Totally absorbing and fast paced as the narrative shifts between Cara in the past and Roarke in the present. Basically Roarke is channeling Cara as he investigates the deaths of two young girls in the town all those years ago. Although the repetition of the evil of "It" gets a little tiresome, I found it only a minor annoyance.  Even though I knew "who" because I read so many books in this genre, I found the process quite a thrill ride.

I love this series and I will be waiting eagerly for book #5. The author is writing fiction, yes, but she is quite passionate about the need to stop abuse and neglect of children in the social services programs. She's an advocate of those organizations that work with children and teens and her plea for all to open their eyes and help them.

Saturday, October 22, 2016

PsychoAnalysis by V.R.Stone

"The mind...contains memories too painful to remember, elicits emotions we don't want to feel, and makes us do things we don't understand."

Three characters on very different paths, but all have personal issues from the past that will collide in the present. One is a Freudian psychiatrist and author -- Dr. Karl Gross who specializes in serial killers and celebrity sex addicts. Another is DI Martin White whose work days are usually spent looking at cold cases -- until he is assigned a partner for this investigation. And lastly, Sarah Smith (AKA Sarah Silver) -- a rarity -- female serial killer who has traveled the world for her prey. Just who is the hunter?

Lots of action and great messed up characters that remind us all of how complex humans can be. The detectives want to find and stop the killer. The psychiatrist wants to get inside her head and save her (and maybe write a book about her). Sarah wants to ...quit? Maybe. Told in alternating points of view, this psychological crime thriller takes the reader on quite the ride and begs the question -- what shapes human behavior?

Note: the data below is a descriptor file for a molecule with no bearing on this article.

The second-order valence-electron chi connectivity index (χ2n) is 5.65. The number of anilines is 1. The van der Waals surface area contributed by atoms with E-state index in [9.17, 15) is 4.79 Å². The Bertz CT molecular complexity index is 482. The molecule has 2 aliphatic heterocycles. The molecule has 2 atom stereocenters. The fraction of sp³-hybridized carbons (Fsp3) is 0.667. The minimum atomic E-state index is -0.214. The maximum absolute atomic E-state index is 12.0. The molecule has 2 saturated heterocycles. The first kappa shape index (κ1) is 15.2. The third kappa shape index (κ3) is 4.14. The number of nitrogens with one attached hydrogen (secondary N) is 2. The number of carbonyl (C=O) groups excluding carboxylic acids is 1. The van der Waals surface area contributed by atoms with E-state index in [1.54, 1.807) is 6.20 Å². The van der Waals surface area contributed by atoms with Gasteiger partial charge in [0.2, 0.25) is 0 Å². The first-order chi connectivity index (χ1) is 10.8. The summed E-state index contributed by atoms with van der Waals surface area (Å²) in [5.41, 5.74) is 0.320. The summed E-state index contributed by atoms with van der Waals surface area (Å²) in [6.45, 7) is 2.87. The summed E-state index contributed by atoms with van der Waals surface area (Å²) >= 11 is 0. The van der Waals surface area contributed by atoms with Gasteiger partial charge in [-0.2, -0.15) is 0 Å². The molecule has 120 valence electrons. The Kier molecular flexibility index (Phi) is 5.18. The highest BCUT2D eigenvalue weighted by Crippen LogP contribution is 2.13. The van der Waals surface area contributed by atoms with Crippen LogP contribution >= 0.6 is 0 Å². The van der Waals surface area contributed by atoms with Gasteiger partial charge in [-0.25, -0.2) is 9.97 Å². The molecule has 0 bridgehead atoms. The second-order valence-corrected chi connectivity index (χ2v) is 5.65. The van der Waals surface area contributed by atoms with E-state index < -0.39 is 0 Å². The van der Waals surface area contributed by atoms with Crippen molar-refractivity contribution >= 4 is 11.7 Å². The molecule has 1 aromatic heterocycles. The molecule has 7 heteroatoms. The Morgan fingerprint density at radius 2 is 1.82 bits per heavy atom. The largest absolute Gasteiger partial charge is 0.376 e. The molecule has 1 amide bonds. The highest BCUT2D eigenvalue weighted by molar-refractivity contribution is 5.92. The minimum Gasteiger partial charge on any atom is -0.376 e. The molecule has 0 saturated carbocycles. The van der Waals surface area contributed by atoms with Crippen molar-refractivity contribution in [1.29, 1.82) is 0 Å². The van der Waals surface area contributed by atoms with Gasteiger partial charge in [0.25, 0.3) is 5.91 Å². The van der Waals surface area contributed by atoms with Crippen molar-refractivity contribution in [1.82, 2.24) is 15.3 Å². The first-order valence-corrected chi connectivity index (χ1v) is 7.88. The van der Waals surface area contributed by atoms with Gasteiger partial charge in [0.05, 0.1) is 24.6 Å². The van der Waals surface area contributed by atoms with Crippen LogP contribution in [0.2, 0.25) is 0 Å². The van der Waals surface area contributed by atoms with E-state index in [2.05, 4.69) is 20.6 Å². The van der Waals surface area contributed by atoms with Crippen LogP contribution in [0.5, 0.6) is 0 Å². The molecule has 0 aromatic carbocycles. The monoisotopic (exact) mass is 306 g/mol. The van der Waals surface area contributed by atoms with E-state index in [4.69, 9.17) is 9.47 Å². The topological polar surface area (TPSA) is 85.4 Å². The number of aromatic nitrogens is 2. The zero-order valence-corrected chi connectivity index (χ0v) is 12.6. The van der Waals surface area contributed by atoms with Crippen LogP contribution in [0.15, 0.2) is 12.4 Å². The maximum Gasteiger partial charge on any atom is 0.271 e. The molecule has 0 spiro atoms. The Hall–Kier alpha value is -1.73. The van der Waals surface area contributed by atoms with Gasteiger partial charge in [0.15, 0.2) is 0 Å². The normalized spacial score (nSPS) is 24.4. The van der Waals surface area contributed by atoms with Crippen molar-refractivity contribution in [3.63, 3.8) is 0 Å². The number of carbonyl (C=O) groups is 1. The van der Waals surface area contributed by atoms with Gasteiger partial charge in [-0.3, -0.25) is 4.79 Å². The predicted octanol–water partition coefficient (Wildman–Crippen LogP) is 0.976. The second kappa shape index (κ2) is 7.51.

This was an excellent debut and I'm definitely going to be eagerly waiting for this author's next book. Thank you to NetGalley and the author for the e-book ARC to review.

Saturday, October 15, 2016

Daisy in Chains by Sharon Bolton

Hamish Wolfe is a convicted murderer -- three young women met their fate at his hands -- or did they? He begs celebrated defense barrister and true-crime author, Maggie Rose, to take his appeal forward. Between Wolfe's mother and his fan club, Maggie is beseeched until she agrees to see him in Parkhurst Prison. He is indeed a very handsome man; she can see why he receives hundreds of letters a month from female admirers. Women drawn to the alpha man. Though initially refusing to take his case, and deterred as well by Detective Constable Peter Weston who arrested him, Maggie finds herself wondering-- not about his guilt as she doesn't care about that -- but whether or not she can get the conviction overturned.

Maggie Rose is a bit of an odd duck, reclusive yet flamboyant with her turquoise blue hair and slight stature. She finds it telling that all of the dead women were quite heavy and not especially attractive. Are those rumors about Hamish during his university days true? Hamish insists he was framed but Maggie cannot fathom who would do that to the good doctor. Regardless, she agrees to help and begins an investigation hoping to find evidence that will create doubt.

Setting: Somerset in the UK, present day. Sharon Bolton is an amazing writer with an eye for description and detail. You can feel the cold and the menace of the caves. Her characters are complex and interesting. Maggie is an enigma and there is a sense that she has a past that is only hinted at. A loner. The pace is fast as the narrative ratchets up the tension to a twisty conclusion that some might anticipate but that will be relished nevertheless. I loved it!